As indicated in FIGS. 4 and 3, in order to provide sufficient air fuel mixture and circulation of air within the combustor 8, the airflow head 20 which surrounds the gas fuel delivery members 16 includes axially directed bores 21 and radially directed bores 22 which open to impinge on an upstream portion of the gas fuel delivery member 16. The radially directed bores 22 are positioned within a countersunk conical recess, which surrounds the gas fuel delivery member 16 and creates airflow axially along the side wall of the gas fuel delivery member 16.

The outer ring of axially directed bores 21 further serves to create an axial flow deflecting the radial flow of gas through gas fuel outlets 17 (preferably rectangular, though other shapes may be used) to create appropriate air fuel mixture, aid in circulation within the combustor 8 and direct the gas fuel mixture into the central portion of the combustor for ignition.

However, to further deflect the radial flow of gas fuel exiting through gas fuel outlets 17, the airflow head 20 also includes planar surfaces 19, that create deflector apertures 18 for deflecting the gas fuel ejected from the gas fuel delivery member 16 towards an axial direction with resulting flow of compressed air entering the combustor 8 from the plenum 7. One skilled in the art will recognize that the deflector apparatus of the present invention can be modified as required to correct the hot spots and other design problems that may occur in a particular combustor configuration.

As a result, the nozzle 12 has a relatively simple construction compared to conventional liquid fuel nozzles, or dual fuel nozzles. In addition, the combustor walls 14, 15, and 13 and other components from an aero derivative gas turbine engine may be utilized without modification. Converting an engine model from liquid fuel nozzles to gas fuel nozzles 12 for use as an aero derivative IGT does not therefore represent a substantial additional burden on the manufacturer, and thus permits efficiencies in manufacture and maintenance of such products. The present invention also advantageously capable of delivering a fuel/air mixture which is similar to that delivered by the liquid fuel nozzle for which the aero version of the gas turbine engine was originally designed.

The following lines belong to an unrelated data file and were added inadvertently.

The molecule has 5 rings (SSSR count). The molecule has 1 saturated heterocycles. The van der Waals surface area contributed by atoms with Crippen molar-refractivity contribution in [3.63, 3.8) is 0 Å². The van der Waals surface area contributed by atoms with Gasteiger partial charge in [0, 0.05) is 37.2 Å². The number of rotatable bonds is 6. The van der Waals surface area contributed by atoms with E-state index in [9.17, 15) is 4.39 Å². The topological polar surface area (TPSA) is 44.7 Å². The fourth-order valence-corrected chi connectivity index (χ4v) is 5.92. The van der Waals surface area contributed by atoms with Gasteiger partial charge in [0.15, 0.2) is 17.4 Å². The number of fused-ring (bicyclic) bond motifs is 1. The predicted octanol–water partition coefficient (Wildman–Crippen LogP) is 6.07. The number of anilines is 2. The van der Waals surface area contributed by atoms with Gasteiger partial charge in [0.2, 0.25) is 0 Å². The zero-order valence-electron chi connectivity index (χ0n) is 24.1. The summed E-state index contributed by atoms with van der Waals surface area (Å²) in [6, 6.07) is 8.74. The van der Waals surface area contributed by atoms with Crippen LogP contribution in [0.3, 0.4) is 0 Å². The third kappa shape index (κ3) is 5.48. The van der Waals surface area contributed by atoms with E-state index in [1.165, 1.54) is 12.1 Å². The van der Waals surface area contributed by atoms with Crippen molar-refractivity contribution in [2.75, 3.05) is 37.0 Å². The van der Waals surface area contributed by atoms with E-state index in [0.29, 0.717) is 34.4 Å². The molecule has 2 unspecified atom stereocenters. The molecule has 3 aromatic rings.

Although the above description relates to a specific preferred embodiment as presently contemplated by the inventor, it will be understood that the invention in its broad aspect includes mechanical and functional equivalents of the elements described herein.

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Referenced by
Citing PatentFiling datePublication dateApplicantTitle
US7065954 *Apr 20, 2004Jun 27, 2006Gustavo Francisco LabalaTurbine, particularly useful for small aircraft
US7117678 *Apr 2, 2004Oct 10, 2006Pratt & Whitney Canada Corp.Fuel injector head
US7124588 *Apr 1, 2003Oct 24, 2006Rolls-Royce Deutschland Ltd & Co KgCombustion chamber of gas turbine with starter film cooling
US7251940 *Apr 30, 2004Aug 7, 2007United Technologies CorporationAir assist fuel injector for a combustor
US7644572Apr 13, 2006Jan 12, 2010Mandolin Financial Properties Inc.Compact lightweight turbine
US8062027 *Aug 9, 2006Nov 22, 2011Elster GmbhIndustrial burner and method for operating an industrial burner
US8132415 *Jun 25, 2008Mar 13, 2012Korea Electric Power CorporationFuel nozzle of gas turbine combustor for DME and design method thereof
US8146365Jun 14, 2007Apr 3, 2012Pratt & Whitney Canada Corp.Fuel nozzle providing shaped fuel spray
US8347630Sep 3, 2008Jan 8, 2013United Technologies CorpAir-blast fuel-injector with shield-cone upstream of fuel orifices
US20120151928 *Dec 17, 2010Jun 21, 2012Nayan Vinodbhai PatelCooling flowpath dirt deflector in fuel nozzle
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WO2008151441A1 *Jun 12, 2008Dec 18, 2008Pratt & Whitney CanadaFuel nozzle providing shaped fuel spray
Classifications
U.S. Classification60/39.465, 60/740
International ClassificationF23R3/12, F23R3/28, F23R3/54
Cooperative ClassificationF23R3/12, F23R3/283, F23R3/54, Y02T50/675
European ClassificationF23R3/54, F23R3/12, F23R3/28B
Legal Events
DateCodeEventDescription
Aug 29, 2012FPAYFee payment
Year of fee payment: 8
Aug 19, 2008FPAYFee payment
Year of fee payment: 4
Dec 17, 2002ASAssignment
Owner name: PRATT & WHITNEY CANADA CORP., CANADA
Free format text: ASSIGNMENT OF ASSIGNORS INTEREST;ASSIGNORS:OSKOOEI, SAEID;MCCALDON, KIAN;REEL/FRAME:013583/0933
Effective date: 20021210
Owner name: PRATT & WHITNEY CANADA CORP. 1000 MARIE VICTORIN 0
Free format text: ASSIGNMENT OF ASSIGNORS INTEREST;ASSIGNORS:OSKOOEI, SAEID /AR;REEL/FRAME:013583/0933